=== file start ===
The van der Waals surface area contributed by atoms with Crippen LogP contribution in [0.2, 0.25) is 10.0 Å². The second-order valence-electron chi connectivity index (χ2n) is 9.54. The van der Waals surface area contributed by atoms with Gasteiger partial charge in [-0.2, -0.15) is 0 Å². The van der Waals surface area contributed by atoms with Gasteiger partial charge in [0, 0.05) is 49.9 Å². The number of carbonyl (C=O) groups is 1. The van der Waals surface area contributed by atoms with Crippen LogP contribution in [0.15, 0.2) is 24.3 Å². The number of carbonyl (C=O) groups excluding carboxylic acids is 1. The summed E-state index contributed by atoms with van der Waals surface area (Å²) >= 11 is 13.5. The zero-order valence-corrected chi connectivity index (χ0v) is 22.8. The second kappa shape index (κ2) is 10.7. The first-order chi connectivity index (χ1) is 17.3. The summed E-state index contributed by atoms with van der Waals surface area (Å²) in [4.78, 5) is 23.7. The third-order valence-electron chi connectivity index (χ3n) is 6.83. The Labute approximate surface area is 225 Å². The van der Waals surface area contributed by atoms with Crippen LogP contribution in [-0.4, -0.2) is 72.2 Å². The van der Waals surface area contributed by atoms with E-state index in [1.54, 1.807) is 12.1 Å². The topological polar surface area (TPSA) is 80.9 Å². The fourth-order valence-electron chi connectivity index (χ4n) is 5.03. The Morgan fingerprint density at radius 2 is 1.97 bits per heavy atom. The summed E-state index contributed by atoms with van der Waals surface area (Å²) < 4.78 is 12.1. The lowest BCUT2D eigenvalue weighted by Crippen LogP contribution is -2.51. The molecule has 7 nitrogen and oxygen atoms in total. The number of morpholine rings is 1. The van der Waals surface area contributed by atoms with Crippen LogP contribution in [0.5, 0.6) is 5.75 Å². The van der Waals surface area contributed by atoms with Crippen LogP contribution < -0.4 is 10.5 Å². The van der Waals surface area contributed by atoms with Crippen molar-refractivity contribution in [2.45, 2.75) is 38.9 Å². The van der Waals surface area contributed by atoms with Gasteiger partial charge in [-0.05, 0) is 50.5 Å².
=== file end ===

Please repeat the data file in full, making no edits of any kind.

The van der Waals surface area contributed by atoms with Crippen LogP contribution in [0.2, 0.25) is 10.0 Å². The second-order valence-electron chi connectivity index (χ2n) is 9.54. The van der Waals surface area contributed by atoms with Gasteiger partial charge in [-0.2, -0.15) is 0 Å². The van der Waals surface area contributed by atoms with Gasteiger partial charge in [0, 0.05) is 49.9 Å². The number of carbonyl (C=O) groups is 1. The van der Waals surface area contributed by atoms with Crippen LogP contribution in [0.15, 0.2) is 24.3 Å². The number of carbonyl (C=O) groups excluding carboxylic acids is 1. The summed E-state index contributed by atoms with van der Waals surface area (Å²) >= 11 is 13.5. The zero-order valence-corrected chi connectivity index (χ0v) is 22.8. The second kappa shape index (κ2) is 10.7. The first-order chi connectivity index (χ1) is 17.3. The summed E-state index contributed by atoms with van der Waals surface area (Å²) in [4.78, 5) is 23.7. The third-order valence-electron chi connectivity index (χ3n) is 6.83. The Labute approximate surface area is 225 Å². The van der Waals surface area contributed by atoms with Crippen LogP contribution in [-0.4, -0.2) is 72.2 Å². The van der Waals surface area contributed by atoms with E-state index in [1.54, 1.807) is 12.1 Å². The topological polar surface area (TPSA) is 80.9 Å². The fourth-order valence-electron chi connectivity index (χ4n) is 5.03. The Morgan fingerprint density at radius 2 is 1.97 bits per heavy atom. The summed E-state index contributed by atoms with van der Waals surface area (Å²) < 4.78 is 12.1. The lowest BCUT2D eigenvalue weighted by Crippen LogP contribution is -2.51. The molecule has 7 nitrogen and oxygen atoms in total. The number of morpholine rings is 1. The van der Waals surface area contributed by atoms with Crippen LogP contribution in [0.5, 0.6) is 5.75 Å². The van der Waals surface area contributed by atoms with Crippen LogP contribution < -0.4 is 10.5 Å². The van der Waals surface area contributed by atoms with Crippen molar-refractivity contribution in [2.45, 2.75) is 38.9 Å². The van der Waals surface area contributed by atoms with Gasteiger partial charge in [-0.05, 0) is 50.5 Å².